No. 1 UC Irvine upended the No. 2 USC men’s volleyball team in straight sets to win the NCAA championship Saturday with scores of 25-22, 34-32 and 26-24, marking the second national title in four years for the Anteaters. An announced crowd of 9,162 made its way to the Galen Center — the third-highest in NCAA championship match history.Nail biter · Though the Trojans lost in straight sets to No. 1 UC Irvine in the NCAA championship game, the match was a fierce back-and-forth contest from beginning to end. · Razan Al Marzouqi | Daily TrojanSaturday’s match was a rematch of the five-set loss to the Anteaters in the Mountain Pacific Sports Federation semifinals little more than a week ago and of the 2009 national championship match. The Anteaters were the preseason favorites to win the title, and the Trojans were picked to finish fifth in the conference in what was supposed to be a rebuilding year.“People can see a three-game sweep as a blowout, but two deuce sets say otherwise,” USC senior outside hitter and co-captain Tony Ciarelli said. “We played them great. On paper we don’t match up with them — they’re the deepest team in the country and have several guys on the bench who could be ‘the guy’ anywhere else.”The match, which was decided by a combined seven points, was a fierce back-and-forth battle from start to finish, including a 34-32 second set where USC started ahead 14-7. But a 12-4 run by UC Irvine gave the Anteaters the lead for the first time in the set at 19-18. With a series of scramble plays — including a behind-the-head shot from Ciarelli and a huge kill off of a scramble play from redshirt sophomore opposite Tanner Jansen — the emotional roller coaster of dropping a seven-point lead and losing the set after an epic finish took the wind out of the Trojans’ sails.UC Irvine opposite and NCAA tournament Most Outstanding Player Carson Clark led all players with 22 kills earned at a phenomenal .465 hitting percentage. His strength at the service line kept the Trojan offense out of sync for most of the night, and his ability to score efficiently from all over the court proved to be too much for the Trojans.The Anteaters are known throughout college volleyball as relentless attackers of the middle of the court through the “bic” set, a quick tempo set designed to keep opposing middle blockers at bay while deciding whether to jump with the first middle attacker, the “bic” hitter or closing to either outside spot.“We attacked Penn State in the middle of the court relentlessly in the semifinals, and we figured USC wouldn’t let us do that tonight,” said UC Irvine coach John Speraw. “Tonight we had to be better at the pins with Clark, [Connor] Hughes and [Kevin] Tillie.”The Trojans quelled the charge from Tillie and the “bic” as well as the middle attack, but the Anteaters’ depth proved to be too much to handle. Hughes poured in 13 kills from the outside hitter spot along with Clark’s monster day to give the Anteaters the boost they needed.“Our goal was to stop [UC Irvine outside hitter Kevin] Tillie and we absolutely did,” Ciarelli said. “But Clark picked up his game — this was the first time he hit over .250 in probably my four years here because we’ve tried so hard to stop him in the past.”The Trojans were not able to control the Anteaters’ serving attack, finishing with an uncharacteristic six receiving errors. As a result, the Trojans could not keep the Anteater defense honest with the quick middle attack that was so efficient for them in the past. High sets to the outside hitters became the only option on many occasions, leaving the Trojan hitters with a fully set defense to beat on many occasions.Despite hitting into the full force of the UC Irvine defense all night long, Ciarelli, an NCAA All-Tournament selection, finished with a team-high 18 kills in a gutsy effort.“On a broader scale, the level of play and fan support were unbelievable,” USC coach Bill Ferguson said. “I hope everyone involved understands what this does for the sport of volleyball — there has never been an atmosphere like this at a national championship game before and took college volleyball to a new level.”
Dodgers’ Max Muncy trying to work his way out of slow start Dodgers hit seven home runs, sweep Colorado Rockies “Randy Johnson and Curt Schilling” in Arizona, he said.Those two won a World Series in 2001.Beyond the Big Three, Houston’s clubhouse includes many of the same personalities who have made playoff runs in three of the last four years. Alex Bregman (41 homers, 111 RBIs, 1.016 OPS after a solo home run on Friday night) assumes the MVP candidate role that Jose Altuve carried in 2017, when he won it. Altuve, George Springer and Yuli Gurriel are all having stellar offensive seasons. Michael Brantley, signed as a free agent in the offseason, has provided production on the field – his three-run homer in the eighth on Friday night broke the game open – and leadership off of it.One possible glitch: Shortstop Carlos Correa, limited to 75 games by injuries, is currently dealing with back issues, though the Astros hope to have him available for the AL Division Series next week.But then there is the guy who causes Dodger fans to wince, or flinch, when Josh Fields’ name comes up.Yordan Alvarez was a young Cuban outfielder who had yet to play a professional game when the Dodgers, in their ongoing quest for bullpen help, traded him to the Astros in 2016 for Fields. Alvarez started mashing almost from the moment he joined the Astros’ Dominican Summer League team in ’16, and he hasn’t stopped.Angel fans didn’t get to see the full package Friday night; he was 0 for 3 with two strikeouts and a walk. But he has a 1.091 OPS and an otherworldly .672 slugging percentage. He has 27 home runs and 78 RBIs in just 305 big league at-bats, and any thought that he would require some sort of learning curve when he was called up from Triple-A was dispelled pretty much immediately, with four homers and eight RBIs in his first five games.“Impact,” reliever Chris Devenski said. “He’s amazing. He’s a fun player to watch.”He is also a rebuttal to the prospects-are-cool/parades-are-cooler mentality, a reminder that sometimes the kids you have to trade for immediate help will haunt you for years to come.Was this trade a blunder the moment it was made? Perhaps not, but the evidence is pretty striking. Fields, who spent 2019 in Triple-A, has a 1.8 career WAR in the big leagues, as calculated by Baseball Reference. Alvarez’s is 3.9 in 85 games.Add to all of this a give-no-quarter approach to the game. Hinch has not ordered an intentional walk since August of 2018, and he talked before Friday night’s game of being similarly aggressive in other strategies.Offensively, for example, you may see Astros hitters in attack mode more often early in games, because opposing pitchers will have shorter leashes.“I’ve said this often to Bregman and George, and we talk about it offensively: Don’t wait around for the next time, because you may not see this pitcher again,” he said. “It’s getting that way in the regular season, let alone the postseason. You can’t spend a lot of time now in the first at-bat assuming you’re going to get another look at this guy. And if you play the likes of Tampa or Oakland, or the way the Dodgers have run their past two postseasons, or the way we did it in ’17, you can’t assume anything.”And defensively, he’ll bring the infield in with a runner on third “very aggressively … in the first three innings,” he said. “It’s not something traditionally teams have done, but I love that our pitchers know that I’m trying to put pressure on their offense. It’s going to be hard to score against us.”Isn’t it hard enough already?Related Articles Fire danger is on Dave Roberts’ mind as Dodgers head to San Francisco So, how much better is this Astros team than the 2017 edition? Hinch declined to compare, but Marisnick wasn’t hesitant.“This team’s ridiculous,” he said. “Look at the rotation. All the way through, it’s hard to find a hole, anywhere.”Moreover, these Astros are battle-hardened, veterans of seven playoff series and a wild-card game over the past four years. The veterans know the drill, and the newcomers pick up on it. There is no panic, just confidence and experience.And then Marisnick said this:“You see a confident group but you still see hunger. You see guys who want to win another World Series, who want to win multiple World Series. They don’t want to stop at just one.”Dodger fans, you’ve been [email protected]@Jim_Alexander on Twitter One area of improvement is obvious. Houston’s starting pitching Big Three two years ago was Dallas Keuchel, Charlie Morton and late addition Justin Verlander. Now it’s Verlander, Gerrit Cole and late addition Zack Greinke.Cole and Verlander, who face the Angels the next two games to close out the regular season, are 1-2 in baseball in strikeouts and opponents’ batting average, 1-2 in the American League in ERA and likely 1-2 (in whichever order) in AL Cy Young voting. And while the analytics community has decided that pitching victories should be extinct, or at least irrelevant, Verlander has 20 and Cole 19 – first and tied for second in MLB.Wins do have a practical application. Getting them usually means those starters are pitching deep into games and reducing the stress on the bullpen. Verlander, Cole and Greinke all average more than six innings per start. Greinke is 8-1 with a 3.02 ERA in 10 Houston starts after coming over from Arizona, came within two outs of a no-hitter in Seattle Wednesday night and could be Houston’s postseason X-factor.“On a given night, on multiple nights in a row, you run out one of the best pitchers in the game,” Astros outfielder Jake Marisnick said. “The confidence level when they go out is through the roof.”Astros manager AJ Hinch was asked when he last saw two stars at the top of any rotation similar to Verlander and Cole. How Dodgers pitcher Ross Stripling topped the baseball podcast empire ANAHEIM — As the Dodgers embark on their annual quest to end their parade-less streak, now 31 years … well, we might be jumping the gun, and assuming a third straight World Series appearance can be risky. But it never hurts to know your potential enemy.They’re familiar. And scary.The Houston Astros clinched the best record in the American League Friday night with their 4-0 win over the Angels, and they remain a game ahead of the Dodgers for home field edge in a prospective World Series matchup.And that’s not the scary part. These Astros, now 105-55, likely are better – much better – than the Astros who spilled champagne in the Dodger Stadium visitors’ clubhouse on the first night of November in 2017. Cody Bellinger homer gives Dodgers their first walkoff win of season Newsroom GuidelinesNews TipsContact UsReport an Error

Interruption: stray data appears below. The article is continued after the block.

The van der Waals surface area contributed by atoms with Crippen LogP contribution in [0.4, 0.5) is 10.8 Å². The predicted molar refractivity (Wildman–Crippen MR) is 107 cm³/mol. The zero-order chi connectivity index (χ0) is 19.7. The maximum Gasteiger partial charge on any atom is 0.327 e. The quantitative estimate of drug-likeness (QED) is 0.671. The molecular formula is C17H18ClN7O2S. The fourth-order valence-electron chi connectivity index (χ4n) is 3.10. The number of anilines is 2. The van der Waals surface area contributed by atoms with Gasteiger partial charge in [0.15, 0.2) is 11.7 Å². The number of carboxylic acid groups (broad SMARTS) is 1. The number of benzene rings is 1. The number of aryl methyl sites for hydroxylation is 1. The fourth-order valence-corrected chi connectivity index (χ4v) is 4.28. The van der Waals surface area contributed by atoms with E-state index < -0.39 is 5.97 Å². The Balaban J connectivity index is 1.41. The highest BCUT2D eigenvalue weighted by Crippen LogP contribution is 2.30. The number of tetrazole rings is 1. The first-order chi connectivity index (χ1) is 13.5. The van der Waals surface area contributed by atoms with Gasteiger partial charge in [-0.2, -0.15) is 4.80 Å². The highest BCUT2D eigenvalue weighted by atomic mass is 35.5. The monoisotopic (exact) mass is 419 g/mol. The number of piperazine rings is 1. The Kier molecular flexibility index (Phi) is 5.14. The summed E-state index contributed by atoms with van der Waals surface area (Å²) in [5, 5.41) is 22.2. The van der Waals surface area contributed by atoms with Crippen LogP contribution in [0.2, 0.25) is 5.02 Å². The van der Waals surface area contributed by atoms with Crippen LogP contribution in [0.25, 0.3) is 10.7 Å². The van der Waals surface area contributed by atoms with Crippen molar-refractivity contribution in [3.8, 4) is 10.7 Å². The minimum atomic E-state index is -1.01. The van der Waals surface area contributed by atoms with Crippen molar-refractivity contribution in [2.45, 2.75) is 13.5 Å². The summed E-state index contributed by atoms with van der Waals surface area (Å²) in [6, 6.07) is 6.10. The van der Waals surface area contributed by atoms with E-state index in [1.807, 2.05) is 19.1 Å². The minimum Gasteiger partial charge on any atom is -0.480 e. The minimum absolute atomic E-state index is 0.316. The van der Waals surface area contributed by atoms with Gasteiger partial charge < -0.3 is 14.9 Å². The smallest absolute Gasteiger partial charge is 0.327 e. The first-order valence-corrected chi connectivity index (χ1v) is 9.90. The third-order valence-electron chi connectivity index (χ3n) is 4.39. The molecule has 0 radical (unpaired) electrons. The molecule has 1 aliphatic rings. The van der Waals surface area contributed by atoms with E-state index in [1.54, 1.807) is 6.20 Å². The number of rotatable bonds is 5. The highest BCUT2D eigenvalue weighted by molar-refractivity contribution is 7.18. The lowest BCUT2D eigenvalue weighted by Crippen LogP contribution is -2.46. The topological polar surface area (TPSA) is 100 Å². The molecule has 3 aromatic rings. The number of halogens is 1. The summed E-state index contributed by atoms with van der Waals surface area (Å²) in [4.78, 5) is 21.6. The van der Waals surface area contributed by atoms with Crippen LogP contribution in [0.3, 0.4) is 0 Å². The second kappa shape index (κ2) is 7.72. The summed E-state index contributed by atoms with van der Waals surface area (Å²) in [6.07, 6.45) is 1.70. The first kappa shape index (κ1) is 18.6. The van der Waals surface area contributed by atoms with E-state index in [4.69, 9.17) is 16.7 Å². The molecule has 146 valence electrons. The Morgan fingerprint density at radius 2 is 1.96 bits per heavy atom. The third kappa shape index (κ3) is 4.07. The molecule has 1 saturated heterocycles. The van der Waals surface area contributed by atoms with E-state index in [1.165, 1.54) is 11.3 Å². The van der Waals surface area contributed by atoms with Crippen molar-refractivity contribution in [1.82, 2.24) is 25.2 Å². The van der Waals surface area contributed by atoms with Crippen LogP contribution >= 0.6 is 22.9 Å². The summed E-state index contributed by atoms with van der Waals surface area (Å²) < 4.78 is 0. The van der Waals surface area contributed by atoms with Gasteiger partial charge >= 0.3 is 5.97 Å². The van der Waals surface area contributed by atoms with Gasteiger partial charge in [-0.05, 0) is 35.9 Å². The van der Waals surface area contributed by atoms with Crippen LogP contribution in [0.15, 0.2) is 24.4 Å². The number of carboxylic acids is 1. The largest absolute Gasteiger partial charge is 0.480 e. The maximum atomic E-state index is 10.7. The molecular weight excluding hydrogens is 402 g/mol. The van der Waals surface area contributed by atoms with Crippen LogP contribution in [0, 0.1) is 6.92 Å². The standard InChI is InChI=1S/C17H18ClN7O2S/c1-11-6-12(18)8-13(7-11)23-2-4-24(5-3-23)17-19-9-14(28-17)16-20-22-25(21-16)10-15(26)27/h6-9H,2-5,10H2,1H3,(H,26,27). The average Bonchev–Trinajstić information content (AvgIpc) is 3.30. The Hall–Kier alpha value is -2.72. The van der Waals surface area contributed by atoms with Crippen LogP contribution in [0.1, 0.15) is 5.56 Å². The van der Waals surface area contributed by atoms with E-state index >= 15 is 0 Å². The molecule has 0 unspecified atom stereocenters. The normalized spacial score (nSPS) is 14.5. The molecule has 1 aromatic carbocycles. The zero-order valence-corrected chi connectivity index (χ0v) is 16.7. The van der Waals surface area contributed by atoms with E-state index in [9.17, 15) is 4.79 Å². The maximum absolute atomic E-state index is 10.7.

Is the money argument valid, though? The answer appears to be “No.”HOT STOVE: Top five free agents who aren’t Bryce Harper, Manny Machado Most teams already have expensive DH candidates on their rosters, and the glut of offense-first free agents would make late signings affordable. In fact, it should be relatively painless to add bats until and unless baseball’s economic structure changes.To show how easy it would be for NL teams to embrace the DH for the 2019 season, SN put together this group of top in-house options for each club (2019 salary figures, per Baseball Prospectus, in parentheses):DiamondbacksYasmany Tomas ($15.5 million). No, really. The Snakes are paying their former right fielder to rake in the PCL because they don’t have a roster spot for him at the moment. This way, “El Tanque” would be able to rake at Chase Field. Before his game fell apart, he was a legit right-handed power threat, with 31 home runs and an .820 OPS in 2016. BravesBrian McCann ($2 million). Atlanta could still use McCann behind the plate on occasion as Tyler Flowers’ backup, but his main job would become swinging the bat against right-handers. The Braves could go with right-handed hitters Josh Donaldson ($23 million) and Adam Duvall against left-handers. That, in turn, would allow Johan Camargo to play more. Atlanta is not shy about adding catching depth, and it has journeyman Raffy Lopez on the 40-man roster if it wanted to carry a third backstop over a 13th pitcher.CubsKyle Schwarber ($3.39 million). He’s the free space in this bingo game. Brawny, defensively challenged as a playing-out-of-position outfielder (catching is his first love), the slugger as DH would allow Joe Maddon to make left field a revolving door of, say, Ben Zobrist, Kris Bryant and Ian Happ. Speaking of Zobrist and Happ, those switch hitters would be useful options against left-handers.RedsMatt Kemp ($21.75 million). The Dodgers are paying a reported $7 million of that salary this year, which means Cincinnati is committing a lot of money itself. Making him a regular DH would be a good use of those funds. He enjoyed a shocking revival in the first half of the 2018 season before slumping badly in August and then recovering as a part-time player in September. He’d allow the Reds to move Scott Schebler to left field and slot Phil Ervin into center to replace Billy Hamilton. RockiesDaniel Murphy ($10 million). Colorado signed him to be their regular first baseman, but his age (34 on April 1), knee issues and defensive shortcomings (he’s better at first than he is at second, but he’s still not great at first) scream “DH at Coors!” If Colorado didn’t want to do that, it could go with Mark Reynolds, who’ll be in camp as a nonroster player.DodgersMax Muncy (salary TBD). The surprise hit of the 2018 season could become the default option against right-handers. He’s a versatile infielder, but LA could cover with other players, especially if Corey Seager (elbow) is ready to return to shortstop. Manager Dave Roberts could go with a rotation of right-handed hitters against left-handers: David Freese, Enrique Hernandez, Chris Taylor and regular third baseman Justin Turner.MarlinsMartin Prado ($15 million). As always with Prado, you have to attach “health permitting.” The Fish’s former third baseman has had trouble staying in the lineup because of injuries; keeping him out of the field could be the remedy. Brian Anderson looks to be the long-term solution at third in Miami, so Prado is looking at a bench role in the final year of his contract. The young Marlins could benefit from seeing his professional at-bats on a more regular basis.BrewersEric Thames ($6 million). He isn’t slated to get much time in the outfield or first base, but he would become a regular threat against right-handers as the DH. He hit 15 of his 16 homers against them last year, albeit with a .223/.313/.491 slash line. Milwaukee could use first baseman Jesus Aguilar or left fielder Ryan Braun against left-handers, which would increase at-bats for Hernan Perez.MetsTodd Frazier ($9 million). It could be Yoenis Cespedes ($29 million) later in the season if he returns from heel surgeries, and Jeff McNeil could be a platoon option, but Frazier would be the default early pick (remember, this is all hypothetical). Frazier is looking at a shuttle between third and first base as New York fits Jed Lowrie into the infield, and when Peter Alonso is called up to take over at first, infield at-bats will become scarcer.PhilliesMaikel Franco ($5.2 million). Making him the DH would allow Philly to make Scott Kingery the everyday third baseman — assuming, of course, that Manny Machado doesn’t sign with the Fightin’s. Franco turned in a 113 OPS+ in 2018, but he missed time late in the season with injuries and lost time to the Carlos Santana, who moved across the diamond from first base in September. The Phils dealt Santana, an ideal DH type, in the offseason to open up first for Rhys Hoskins. PiratesCorey Dickerson ($8.5 million). He appeared in 117 games as a DH during his two-year stint with the Rays, but now he’s a Gold Glove left fielder after working to improve his defense, so DH might not be a good idea. Pittsburgh could instead go with Jung Ho Kang (which would keep Colin Moran at third base), or it could troll for a free agent (think former Pirates prospect Robbie Grossman). CardinalsJose Martinez (salary TBD). He’s another gimme. He lost his first-base gig when the Redbirds acquired Paul Goldschmidt, and he isn’t solid enough with the glove to be a regular outfielder for the club. St. Louis reportedly offered him to the Giants at the winter meetings for reliever Will Smith; with the DH in play, the Cards could keep Martinez and his .821 OPS and 17 homers in the lineup. PadresFranmil Reyes (salary TBD). Wil Myers is moving back to the outfield, which means Reyes will be fighting for at-bats against Hunter Renfroe, Franchy Cordero and Travis Jankowski, barring a trade. Reyes’ power could be the decider if DH were an option. He had 16 dingers and a 137 OPS+ in half a season (285 PAs) last year. Advanced fielding metrics had him at minus-1 DRS last season, which was well behind Myers, Renfroe and Manuel Margot. GiantsPablo Sandoval ($545,000). Yes, the Panda. He’s hanging on as a bench player partly because the Giants only have to pay him the minimum while the Red Sox choke down $18.6 million. A DH gig could extend the 32-year-old switch hitter’s career a few years. He contributed nine home runs and a 105 OPS+ in 252 plate appearances for San Francisco last season. NationalsMatt Adams ($3 million). “Big City” completes this board. He’s sharing first base with Ryan Zimmerman at the moment, but the DH would get both men in the lineup at the same time. Utility player Howie Kendrick would be another option, mostly in place of the left-handed swinging Adams against left-handers. One very large acorn fell from Ken Rosenthal’s report for The Athletic on Tuesday (subscription required) about negotiations between MLB and the Players Association on rules changes: The union in January proposed adding the designated hitter to the National League this year.A rapid change seems unlikely given the decadeslong intransigence of NL team owners. Among the reasons: They don’t want to increase payroll by employing full-time DHs.